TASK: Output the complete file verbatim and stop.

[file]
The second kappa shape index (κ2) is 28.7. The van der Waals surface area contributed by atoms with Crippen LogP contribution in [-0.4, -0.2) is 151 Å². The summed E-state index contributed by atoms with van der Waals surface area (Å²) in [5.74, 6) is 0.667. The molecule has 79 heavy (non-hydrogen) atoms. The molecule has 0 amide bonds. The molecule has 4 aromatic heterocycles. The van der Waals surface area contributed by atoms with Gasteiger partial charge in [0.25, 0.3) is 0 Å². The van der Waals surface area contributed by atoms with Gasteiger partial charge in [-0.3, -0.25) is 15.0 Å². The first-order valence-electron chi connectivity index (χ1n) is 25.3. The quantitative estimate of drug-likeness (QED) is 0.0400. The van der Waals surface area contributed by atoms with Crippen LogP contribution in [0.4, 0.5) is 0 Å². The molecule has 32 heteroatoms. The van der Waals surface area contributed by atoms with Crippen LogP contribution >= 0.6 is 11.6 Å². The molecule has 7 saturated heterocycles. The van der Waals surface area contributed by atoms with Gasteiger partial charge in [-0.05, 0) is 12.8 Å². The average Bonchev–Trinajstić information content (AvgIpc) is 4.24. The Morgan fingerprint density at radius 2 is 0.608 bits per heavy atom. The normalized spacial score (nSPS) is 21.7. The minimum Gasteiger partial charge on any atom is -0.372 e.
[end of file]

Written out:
The second kappa shape index (κ2) is 28.7. The van der Waals surface area contributed by atoms with Crippen LogP contribution in [-0.4, -0.2) is 151 Å². The summed E-state index contributed by atoms with van der Waals surface area (Å²) in [5.74, 6) is 0.667. The molecule has 79 heavy (non-hydrogen) atoms. The molecule has 0 amide bonds. The molecule has 4 aromatic heterocycles. The van der Waals surface area contributed by atoms with Gasteiger partial charge in [0.25, 0.3) is 0 Å². The van der Waals surface area contributed by atoms with Gasteiger partial charge in [-0.3, -0.25) is 15.0 Å². The first-order valence-electron chi connectivity index (χ1n) is 25.3. The quantitative estimate of drug-likeness (QED) is 0.0400. The van der Waals surface area contributed by atoms with Crippen LogP contribution in [0.4, 0.5) is 0 Å². The molecule has 32 heteroatoms. The van der Waals surface area contributed by atoms with Crippen LogP contribution >= 0.6 is 11.6 Å². The molecule has 7 saturated heterocycles. The van der Waals surface area contributed by atoms with Gasteiger partial charge in [-0.05, 0) is 12.8 Å². The average Bonchev–Trinajstić information content (AvgIpc) is 4.24. The Morgan fingerprint density at radius 2 is 0.608 bits per heavy atom. The normalized spacial score (nSPS) is 21.7. The minimum Gasteiger partial charge on any atom is -0.372 e.